Pro-nuke people like David Deick (Letters, Sept. 21) want to blame anti-nuke activists for “forcing” Diablo Canyon to shut down, but it was PG&E’s assessment that shutting it down will be better for them financially than to keep it running. What corporation would shut down something that was economically viable?
Take the wages of workers. The average worker at Diablo makes over $150,000 a year. A solar installer’s average annual income is around $40,000. In so many ways, renewables are cheaper, not to mention a heck of a lot greener.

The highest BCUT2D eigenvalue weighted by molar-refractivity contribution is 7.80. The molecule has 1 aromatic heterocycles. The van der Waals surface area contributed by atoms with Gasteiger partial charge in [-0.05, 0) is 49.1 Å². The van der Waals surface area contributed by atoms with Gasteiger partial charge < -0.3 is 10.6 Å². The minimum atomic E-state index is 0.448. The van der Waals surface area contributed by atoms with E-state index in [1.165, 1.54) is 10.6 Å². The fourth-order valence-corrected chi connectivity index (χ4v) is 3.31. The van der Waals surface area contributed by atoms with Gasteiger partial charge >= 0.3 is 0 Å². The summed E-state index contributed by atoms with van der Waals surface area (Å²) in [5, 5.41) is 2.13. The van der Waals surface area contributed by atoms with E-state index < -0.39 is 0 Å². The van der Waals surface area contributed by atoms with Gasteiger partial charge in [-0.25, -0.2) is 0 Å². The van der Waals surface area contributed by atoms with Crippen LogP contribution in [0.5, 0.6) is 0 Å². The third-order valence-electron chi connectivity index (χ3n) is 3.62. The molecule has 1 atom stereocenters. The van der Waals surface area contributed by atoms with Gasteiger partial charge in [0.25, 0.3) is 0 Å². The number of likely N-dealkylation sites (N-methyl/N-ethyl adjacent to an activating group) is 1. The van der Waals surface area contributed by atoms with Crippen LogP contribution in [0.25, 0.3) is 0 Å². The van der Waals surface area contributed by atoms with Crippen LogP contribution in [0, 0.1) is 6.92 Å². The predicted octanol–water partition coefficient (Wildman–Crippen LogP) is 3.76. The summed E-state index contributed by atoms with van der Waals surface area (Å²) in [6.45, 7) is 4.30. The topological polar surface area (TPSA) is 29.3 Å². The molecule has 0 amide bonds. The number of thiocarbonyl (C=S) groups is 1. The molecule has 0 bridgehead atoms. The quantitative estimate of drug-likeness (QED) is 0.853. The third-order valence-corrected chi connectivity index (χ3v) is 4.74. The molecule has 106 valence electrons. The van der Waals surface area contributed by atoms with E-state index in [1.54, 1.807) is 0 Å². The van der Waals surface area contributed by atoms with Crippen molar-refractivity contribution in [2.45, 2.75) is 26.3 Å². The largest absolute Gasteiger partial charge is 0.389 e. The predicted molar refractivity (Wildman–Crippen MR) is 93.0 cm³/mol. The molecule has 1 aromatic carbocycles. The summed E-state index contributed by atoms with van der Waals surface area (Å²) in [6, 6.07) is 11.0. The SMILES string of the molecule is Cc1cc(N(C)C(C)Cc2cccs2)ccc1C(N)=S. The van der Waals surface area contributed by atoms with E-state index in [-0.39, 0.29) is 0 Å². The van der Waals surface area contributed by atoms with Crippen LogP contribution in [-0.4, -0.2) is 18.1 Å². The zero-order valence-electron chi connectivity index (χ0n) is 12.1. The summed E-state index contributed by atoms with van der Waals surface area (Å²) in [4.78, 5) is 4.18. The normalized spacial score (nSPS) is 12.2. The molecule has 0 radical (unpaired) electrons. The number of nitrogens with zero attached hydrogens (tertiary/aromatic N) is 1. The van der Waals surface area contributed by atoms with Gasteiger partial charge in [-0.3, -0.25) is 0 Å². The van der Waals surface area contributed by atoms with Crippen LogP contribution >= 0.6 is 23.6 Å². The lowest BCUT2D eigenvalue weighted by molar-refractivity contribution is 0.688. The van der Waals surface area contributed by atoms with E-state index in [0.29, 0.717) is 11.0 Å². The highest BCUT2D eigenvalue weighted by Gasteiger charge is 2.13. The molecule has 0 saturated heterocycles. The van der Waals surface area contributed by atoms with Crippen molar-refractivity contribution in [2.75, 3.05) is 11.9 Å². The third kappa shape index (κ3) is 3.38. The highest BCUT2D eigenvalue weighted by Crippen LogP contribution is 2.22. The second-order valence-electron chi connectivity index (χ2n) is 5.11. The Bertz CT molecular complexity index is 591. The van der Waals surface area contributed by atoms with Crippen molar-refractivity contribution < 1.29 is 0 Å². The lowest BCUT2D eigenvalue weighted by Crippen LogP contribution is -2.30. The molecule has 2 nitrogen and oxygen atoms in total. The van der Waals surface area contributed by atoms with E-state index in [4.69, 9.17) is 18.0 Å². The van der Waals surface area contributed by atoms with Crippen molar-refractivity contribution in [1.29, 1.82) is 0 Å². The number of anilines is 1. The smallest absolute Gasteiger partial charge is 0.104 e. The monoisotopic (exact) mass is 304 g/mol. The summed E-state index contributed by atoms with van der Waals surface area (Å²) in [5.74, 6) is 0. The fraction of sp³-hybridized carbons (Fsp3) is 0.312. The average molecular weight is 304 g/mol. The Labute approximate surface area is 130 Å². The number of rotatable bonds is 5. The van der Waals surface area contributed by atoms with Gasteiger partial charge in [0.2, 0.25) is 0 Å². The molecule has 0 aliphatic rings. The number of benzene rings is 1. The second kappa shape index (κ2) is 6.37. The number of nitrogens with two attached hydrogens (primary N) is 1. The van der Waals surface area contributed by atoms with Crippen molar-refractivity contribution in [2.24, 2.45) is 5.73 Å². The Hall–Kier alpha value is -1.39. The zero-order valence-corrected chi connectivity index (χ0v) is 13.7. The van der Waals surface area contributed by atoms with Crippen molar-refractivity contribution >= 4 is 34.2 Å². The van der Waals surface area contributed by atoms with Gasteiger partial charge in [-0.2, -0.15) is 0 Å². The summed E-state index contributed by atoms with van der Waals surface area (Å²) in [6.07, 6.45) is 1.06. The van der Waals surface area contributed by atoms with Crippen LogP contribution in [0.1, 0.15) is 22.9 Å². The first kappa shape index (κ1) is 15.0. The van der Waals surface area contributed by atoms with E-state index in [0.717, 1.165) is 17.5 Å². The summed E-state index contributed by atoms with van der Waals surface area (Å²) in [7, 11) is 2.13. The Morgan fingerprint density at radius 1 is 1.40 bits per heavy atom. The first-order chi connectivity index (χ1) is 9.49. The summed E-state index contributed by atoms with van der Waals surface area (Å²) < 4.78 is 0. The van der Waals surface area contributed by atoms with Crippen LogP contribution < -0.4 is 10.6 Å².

PG&E’s proposal for closing down Diablo publicly acknowledges that at least half of Diablo Canyon’s power is no longer needed. In addition, federal law requires that the plant have a “one-for-one backup” at all times, which is dedicated to reserve duty in case of an outage. When Diablo closes, it will no longer have to depend on old, high-priced facilities to provide backup power.
For Diablo to extend its license, it would most likely have to change its once-through cooling system. Estimates for new cooling towers are between $1.5 billion to $11 billion!
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Ratepayers should be demanding that Diablo go offline immediately so that our rates can come down and we can move into a real 21st century power generation mode of clean, renewable energy.
Carole Hisasue, Los Osos